July 8, 2005 @ 2:05 pm by sean
If only all mornings could start like this.
Jillian had the excellent idea of come over to my second home, graciously opened to me by Ben and Lisa, and make pancakes for breakfast. I’ve worked here over a month, what took us so long to have this idea? Unfortunately, Ben was in a slight hurry, and Lisa still in her slumber. But Jillian, Alyson and I had a grand time in eachother company. Next time we do it, I’ll pick a later time. I was a bit tired. Even now, if I let my eyes close for more than a blink I’d probably be asleep.
And then quite naturally, after a splendid little breakfast, we took a walk on this warm day. Then Alyson and I went on our own walk, found a bench downtown, and talked a bit. A glorious talk on a glorious day. I thought it rather classic to be on a bench in a small downtown on a warm, sunny day with only the ringing of the bells to tell us the time.
And now I’ve naturally lost the ability to eat.
If I could only look out my window right ahead of me, I would see only massive, thick, fluffy, white clouds that look bigger than mountains; and I would think, that sure is beautiful. What a grand day this will be. But, I can see ore than that. I can see out the window next to me, and the one next to that, seeing to the north. And out those windows I see something very different. I see no distinguished clouds. I only see darkness. Not the darkness of the night, but darkness of the storm approaching, bringing thunder and lightning and wind and probably lots of rain.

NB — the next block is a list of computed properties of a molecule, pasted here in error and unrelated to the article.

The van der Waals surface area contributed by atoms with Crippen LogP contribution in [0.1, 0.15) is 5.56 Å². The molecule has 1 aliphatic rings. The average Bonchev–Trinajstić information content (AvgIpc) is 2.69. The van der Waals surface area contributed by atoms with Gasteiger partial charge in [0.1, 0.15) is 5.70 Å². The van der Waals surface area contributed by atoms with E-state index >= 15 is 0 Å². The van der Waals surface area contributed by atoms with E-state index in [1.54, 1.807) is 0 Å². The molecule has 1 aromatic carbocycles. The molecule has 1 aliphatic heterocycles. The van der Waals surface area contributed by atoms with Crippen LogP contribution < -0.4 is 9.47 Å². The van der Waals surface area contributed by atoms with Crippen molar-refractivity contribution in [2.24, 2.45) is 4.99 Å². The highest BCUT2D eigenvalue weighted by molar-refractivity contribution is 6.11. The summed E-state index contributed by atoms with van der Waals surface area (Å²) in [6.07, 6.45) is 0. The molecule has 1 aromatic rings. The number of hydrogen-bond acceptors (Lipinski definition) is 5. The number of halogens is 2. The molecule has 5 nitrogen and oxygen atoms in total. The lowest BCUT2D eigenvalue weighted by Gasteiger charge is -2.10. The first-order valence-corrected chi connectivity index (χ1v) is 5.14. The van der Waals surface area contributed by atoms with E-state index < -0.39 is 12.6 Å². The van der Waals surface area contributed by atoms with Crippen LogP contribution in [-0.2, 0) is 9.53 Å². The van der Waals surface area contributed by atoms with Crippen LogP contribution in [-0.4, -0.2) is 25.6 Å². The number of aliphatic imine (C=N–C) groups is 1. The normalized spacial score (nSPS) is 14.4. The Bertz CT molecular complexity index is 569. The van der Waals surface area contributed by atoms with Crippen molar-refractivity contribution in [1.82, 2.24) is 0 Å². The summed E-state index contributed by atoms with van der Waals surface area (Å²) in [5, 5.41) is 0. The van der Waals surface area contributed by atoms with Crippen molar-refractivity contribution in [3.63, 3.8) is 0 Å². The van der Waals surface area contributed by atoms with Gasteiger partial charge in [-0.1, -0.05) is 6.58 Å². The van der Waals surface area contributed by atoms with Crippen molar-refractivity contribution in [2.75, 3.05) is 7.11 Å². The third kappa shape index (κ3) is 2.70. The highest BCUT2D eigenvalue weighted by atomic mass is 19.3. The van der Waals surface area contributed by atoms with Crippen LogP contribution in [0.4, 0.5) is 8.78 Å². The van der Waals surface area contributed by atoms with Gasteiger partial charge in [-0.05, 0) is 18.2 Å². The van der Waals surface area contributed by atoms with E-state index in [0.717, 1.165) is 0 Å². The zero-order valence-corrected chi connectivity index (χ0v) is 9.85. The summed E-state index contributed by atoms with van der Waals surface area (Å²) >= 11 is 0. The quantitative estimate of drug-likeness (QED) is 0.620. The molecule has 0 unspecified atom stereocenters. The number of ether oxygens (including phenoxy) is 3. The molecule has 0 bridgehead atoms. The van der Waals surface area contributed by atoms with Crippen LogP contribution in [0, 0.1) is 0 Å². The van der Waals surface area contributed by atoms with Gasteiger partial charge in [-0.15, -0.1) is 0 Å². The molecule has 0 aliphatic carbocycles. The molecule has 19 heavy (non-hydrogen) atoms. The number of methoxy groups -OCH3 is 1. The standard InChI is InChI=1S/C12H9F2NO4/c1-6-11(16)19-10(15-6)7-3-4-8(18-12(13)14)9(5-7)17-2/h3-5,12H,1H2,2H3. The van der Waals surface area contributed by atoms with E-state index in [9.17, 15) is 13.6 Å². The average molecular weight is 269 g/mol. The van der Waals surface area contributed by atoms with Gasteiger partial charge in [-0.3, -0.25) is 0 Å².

From our conversation this morning, it looks like only the massive, white clouds, signifying a great day. But I can’t see what lies ahead. Perhaps it is more of the same joy like no other. Perhaps there are dark clouds approaching. God can see. He knows if the storm is coming. And if there is, He knows when it will end, because no storm lasts forever. Except Hell.
And then sometimes the storm manages to change direction, with only a few drops of rain.
Maybe I’ll start making breakfast with mum in the mornings.
In movies, it’s usually well known these people are actors. Better actors make their character more believable of course. But at the end of the day, or the end of the movie, we know it was just acting. I’ve found myself not so aware when it comes to commercials. That is not a real family. Those are four people who probably had never met before they commercial work began. That isn’t a husband and wife. They could both be married to completely different people. That kid might really hate that cereal. Maybe that person doesn’t even have alergies. That person might not be able to afford that car. Those people in those commercials could be struggling day by day, just like the rest of us, even though they portray an ideal life on TV. I almost feel betrayed. At least foolish.